Tag Archives: late

The Beginning (Our First Date)

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I think it’s time to tell you about my first date.

Recently we celebrated our anniversary. I want to make a patchwork quilt of experiences that I can look back on when times aren’t as rose-tinted and to keep them fresh. You never know, I could by some freak chance (and I seem to have rather too many of them), end up like the girl in the film “50 first dates” and need reminding.

So, let me tell you about that night…

We had been messaging each other for two weeks and had found out the basics. He had two sisters, he was the oldest,  he was a Scout leader, he was an engineer.

I’d seen his photographs and his description: “tall, dark and handsome, well tall and dark, you can make your mind up about the rest”.

I’d told him he was tall and handsome, but not particularly dark-haired. We discovered that we shared some friends, having gone to neighbouring schools, that we lived in the same area and even went to the same weekend running event.

I carefully selected a knee-length blue wool dress with sleeves, which I wore with black tights. It was blue which brought out my eyes. I straightened my hair and applied subtle make-up. I cinched in my waist with a thin leather belt. I decided on flats – I can feel self-conscious in heels and I needed to feel comfortable. I took my small purple leather handbag which made any outfit feel classy.

I arrived at the venue with my heart in my mouth. We had arranged to meet at 8.15 on a Friday night. I scanned the room and couldn’t see him. I felt dazzled by the lights. I went straight to the bar. There was a bit of a wait, so I nervously checked my phone.

He had text to say he would be about 15 minutes late, he had been visiting a friend. So I asked what drink he would like, keen to reverse the stereotype that the man buys the woman a drink on the first date. He said “bottle of beer? surprise me”. What a wide choice, I had been hoping for something more specific, more foolproof for a girl whose only dabbling with alcohol involved Malibu and the occasional cocktail.

“Excuse-me”, I asked the bartender, “what’s your finest ale”? I’d heard ale was classier than beer and if I got the right one I thought I would definitely be a hit.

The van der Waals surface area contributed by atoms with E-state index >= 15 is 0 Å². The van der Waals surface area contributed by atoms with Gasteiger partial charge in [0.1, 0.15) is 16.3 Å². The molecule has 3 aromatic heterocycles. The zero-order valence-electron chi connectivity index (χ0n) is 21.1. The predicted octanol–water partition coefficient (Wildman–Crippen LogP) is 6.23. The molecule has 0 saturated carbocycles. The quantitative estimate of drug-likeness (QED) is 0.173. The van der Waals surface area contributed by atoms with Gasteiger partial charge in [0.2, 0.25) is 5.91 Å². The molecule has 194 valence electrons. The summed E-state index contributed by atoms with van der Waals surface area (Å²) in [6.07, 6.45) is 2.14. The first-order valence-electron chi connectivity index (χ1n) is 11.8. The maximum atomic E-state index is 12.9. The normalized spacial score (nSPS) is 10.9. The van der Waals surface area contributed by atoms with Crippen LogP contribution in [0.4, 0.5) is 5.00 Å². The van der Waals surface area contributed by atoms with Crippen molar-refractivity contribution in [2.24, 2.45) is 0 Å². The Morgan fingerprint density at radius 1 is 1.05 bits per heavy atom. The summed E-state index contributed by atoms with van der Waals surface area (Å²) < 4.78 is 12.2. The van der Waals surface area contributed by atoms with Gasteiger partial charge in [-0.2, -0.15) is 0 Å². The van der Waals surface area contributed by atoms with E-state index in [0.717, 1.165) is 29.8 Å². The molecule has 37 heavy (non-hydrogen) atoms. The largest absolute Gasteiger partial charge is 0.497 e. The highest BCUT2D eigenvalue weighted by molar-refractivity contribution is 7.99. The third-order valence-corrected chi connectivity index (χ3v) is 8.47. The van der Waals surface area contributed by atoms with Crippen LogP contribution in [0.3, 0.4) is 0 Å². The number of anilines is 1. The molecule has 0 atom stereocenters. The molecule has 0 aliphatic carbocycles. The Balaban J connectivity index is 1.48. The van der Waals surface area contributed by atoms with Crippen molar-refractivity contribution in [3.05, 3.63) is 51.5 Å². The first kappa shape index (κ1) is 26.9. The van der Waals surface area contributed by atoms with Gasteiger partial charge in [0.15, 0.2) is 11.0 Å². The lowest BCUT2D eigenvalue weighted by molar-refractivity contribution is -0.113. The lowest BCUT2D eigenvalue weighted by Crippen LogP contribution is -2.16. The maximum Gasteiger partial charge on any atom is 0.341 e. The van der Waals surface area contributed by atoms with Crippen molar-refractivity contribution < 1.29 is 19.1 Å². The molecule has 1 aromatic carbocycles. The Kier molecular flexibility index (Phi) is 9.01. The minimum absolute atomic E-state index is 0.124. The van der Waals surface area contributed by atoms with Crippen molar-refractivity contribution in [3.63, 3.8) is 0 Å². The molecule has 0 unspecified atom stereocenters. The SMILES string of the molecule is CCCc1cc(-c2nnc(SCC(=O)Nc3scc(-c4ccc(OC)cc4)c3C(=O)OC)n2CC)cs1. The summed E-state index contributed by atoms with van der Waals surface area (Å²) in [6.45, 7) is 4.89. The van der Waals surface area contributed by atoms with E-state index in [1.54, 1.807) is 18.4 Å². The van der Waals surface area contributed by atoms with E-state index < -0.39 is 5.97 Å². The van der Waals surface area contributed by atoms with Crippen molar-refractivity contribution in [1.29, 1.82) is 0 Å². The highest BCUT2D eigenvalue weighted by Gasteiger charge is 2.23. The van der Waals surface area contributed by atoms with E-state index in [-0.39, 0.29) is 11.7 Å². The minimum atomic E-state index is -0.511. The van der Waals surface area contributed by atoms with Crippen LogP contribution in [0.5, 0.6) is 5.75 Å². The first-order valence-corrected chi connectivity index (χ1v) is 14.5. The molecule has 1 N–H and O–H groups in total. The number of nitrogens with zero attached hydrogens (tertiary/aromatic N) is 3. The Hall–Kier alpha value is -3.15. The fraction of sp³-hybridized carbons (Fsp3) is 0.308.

He looked at me sideways, frowning slightly. “Sorry?” he replied. I raised my voice a little and stood on my tip-toes so he could hear me better, “what is your finest ale?!”.

He still looked a bit puzzled so I explained in more hushed tones, “I’m on a first date and I asked him if he wanted a drink, and he said he wanted beer or something”.

He saved me the embarrassment of repeating myself. “Ohh” he said, grinning. Well…I wouldn’t recommend ale to be honest because there’s too much choice, you could quite easily pick the wrong one. But in terms of beer…Peroni’s probably the best one we sell here.”

“Ok, I smiled, relieved,”I’ll have that please”.

I found half a table in the corner that was free. There was a happy couple on the other side and they didn’t have a problem with me sitting there. I was still feeling rather anxious, and struggled to steady my breathing. So I looked around to distract myself. Damn. I’d chosen the wrong place. This was a middle-aged wine bar. Would he judge me on my choice?

It took me a while to get comfortable. Should I sit cross-legged? No, not good for the circulation and would make me look too unavailable. Or was that a good thing? Should I sit with my back to the room to look more mysterious? No that was a silly idea. I shifted about, fiddling with my silver bead necklace, checking my hair was still neat. By the time he arrived some 20 minutes later, I was feeling completely relaxed. I had drunk about half of my Malibu and coke, and had decided to sit facing the room with one arm on the table, laid back but not slouchy, attempting to project an air of sophistication.

Suddenly I saw him and life became cinematic. The clock seemed to stop and sound faded as I zoomed in. In a bar full of those near pension-age he stood out like a sore thumb. It seemed like there was a halo of fuzzy light around him. I blinked to refocus.

I decided to observe him and let him notice me. Then I’d have a little more time to check him out, seeing as this was the first time we had met in person.

The first thing I noticed was that he had lovely skin. He looked like he looked after himself. He had a nice neat haircut (he later admitted he’d had it cut that day) and a good figure.

Then I noticed his eyes – dark, bright, intelligent eyes darting about looking for me. But what a pity about his attire – he’d opted for a hoodie and jeans. He hadn’t put much thought into that. But at least he looked like the photographs.

He walked right past me and was about to look outside,  so I announced my presence. He visibly relaxed a little, flashed me a dazzling smile and settled down next to me, gratefully accepting the Peroni.

I asked him about his work. He clearly enjoyed talking about what he did and I was intrigued. We talked…and talked.

From there we went over the road into a square to a bar with a French name and red, dimmed lighting. He bought me a drink and another Peroni for himself. The choice was a good one then. We chatted about running and he showed me the impressive jog routes he’d done on his phone. We went on to a Cuban-themed bar, with salsa music and lovely cocktails.